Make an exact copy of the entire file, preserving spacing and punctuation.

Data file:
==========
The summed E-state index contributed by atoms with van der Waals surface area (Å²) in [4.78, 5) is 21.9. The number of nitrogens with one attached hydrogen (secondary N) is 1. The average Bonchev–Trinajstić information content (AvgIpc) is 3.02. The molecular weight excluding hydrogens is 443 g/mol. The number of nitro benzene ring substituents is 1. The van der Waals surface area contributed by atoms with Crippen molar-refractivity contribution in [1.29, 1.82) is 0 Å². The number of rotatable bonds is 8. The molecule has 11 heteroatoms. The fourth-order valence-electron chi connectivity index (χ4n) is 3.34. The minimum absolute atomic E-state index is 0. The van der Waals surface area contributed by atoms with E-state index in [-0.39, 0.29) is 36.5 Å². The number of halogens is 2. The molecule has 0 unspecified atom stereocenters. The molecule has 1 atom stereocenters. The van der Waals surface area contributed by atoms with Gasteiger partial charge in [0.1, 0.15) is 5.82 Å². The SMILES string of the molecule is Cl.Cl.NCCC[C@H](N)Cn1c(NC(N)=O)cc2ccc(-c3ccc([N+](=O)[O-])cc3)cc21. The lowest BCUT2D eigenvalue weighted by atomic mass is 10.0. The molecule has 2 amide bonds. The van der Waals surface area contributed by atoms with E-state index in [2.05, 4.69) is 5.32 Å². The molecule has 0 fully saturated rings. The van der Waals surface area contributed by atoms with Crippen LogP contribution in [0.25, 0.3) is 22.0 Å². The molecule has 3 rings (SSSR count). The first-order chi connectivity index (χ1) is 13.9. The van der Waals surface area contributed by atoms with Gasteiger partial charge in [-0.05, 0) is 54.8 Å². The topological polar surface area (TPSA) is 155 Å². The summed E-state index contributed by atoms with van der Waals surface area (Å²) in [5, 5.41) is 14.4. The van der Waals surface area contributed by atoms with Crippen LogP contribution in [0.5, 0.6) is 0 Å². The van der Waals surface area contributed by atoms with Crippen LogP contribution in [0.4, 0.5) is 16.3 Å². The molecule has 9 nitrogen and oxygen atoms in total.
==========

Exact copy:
The summed E-state index contributed by atoms with van der Waals surface area (Å²) in [4.78, 5) is 21.9. The number of nitrogens with one attached hydrogen (secondary N) is 1. The average Bonchev–Trinajstić information content (AvgIpc) is 3.02. The molecular weight excluding hydrogens is 443 g/mol. The number of nitro benzene ring substituents is 1. The van der Waals surface area contributed by atoms with Crippen molar-refractivity contribution in [1.29, 1.82) is 0 Å². The number of rotatable bonds is 8. The molecule has 11 heteroatoms. The fourth-order valence-electron chi connectivity index (χ4n) is 3.34. The minimum absolute atomic E-state index is 0. The van der Waals surface area contributed by atoms with E-state index in [-0.39, 0.29) is 36.5 Å². The number of halogens is 2. The molecule has 0 unspecified atom stereocenters. The molecule has 1 atom stereocenters. The van der Waals surface area contributed by atoms with Gasteiger partial charge in [0.1, 0.15) is 5.82 Å². The SMILES string of the molecule is Cl.Cl.NCCC[C@H](N)Cn1c(NC(N)=O)cc2ccc(-c3ccc([N+](=O)[O-])cc3)cc21. The lowest BCUT2D eigenvalue weighted by atomic mass is 10.0. The molecule has 2 amide bonds. The van der Waals surface area contributed by atoms with E-state index in [2.05, 4.69) is 5.32 Å². The molecule has 0 fully saturated rings. The van der Waals surface area contributed by atoms with Crippen LogP contribution in [0.25, 0.3) is 22.0 Å². The molecule has 3 rings (SSSR count). The first-order chi connectivity index (χ1) is 13.9. The van der Waals surface area contributed by atoms with Gasteiger partial charge in [-0.05, 0) is 54.8 Å². The topological polar surface area (TPSA) is 155 Å². The summed E-state index contributed by atoms with van der Waals surface area (Å²) in [5, 5.41) is 14.4. The van der Waals surface area contributed by atoms with Crippen LogP contribution in [0.5, 0.6) is 0 Å². The van der Waals surface area contributed by atoms with Crippen LogP contribution in [0.4, 0.5) is 16.3 Å². The molecule has 9 nitrogen and oxygen atoms in total.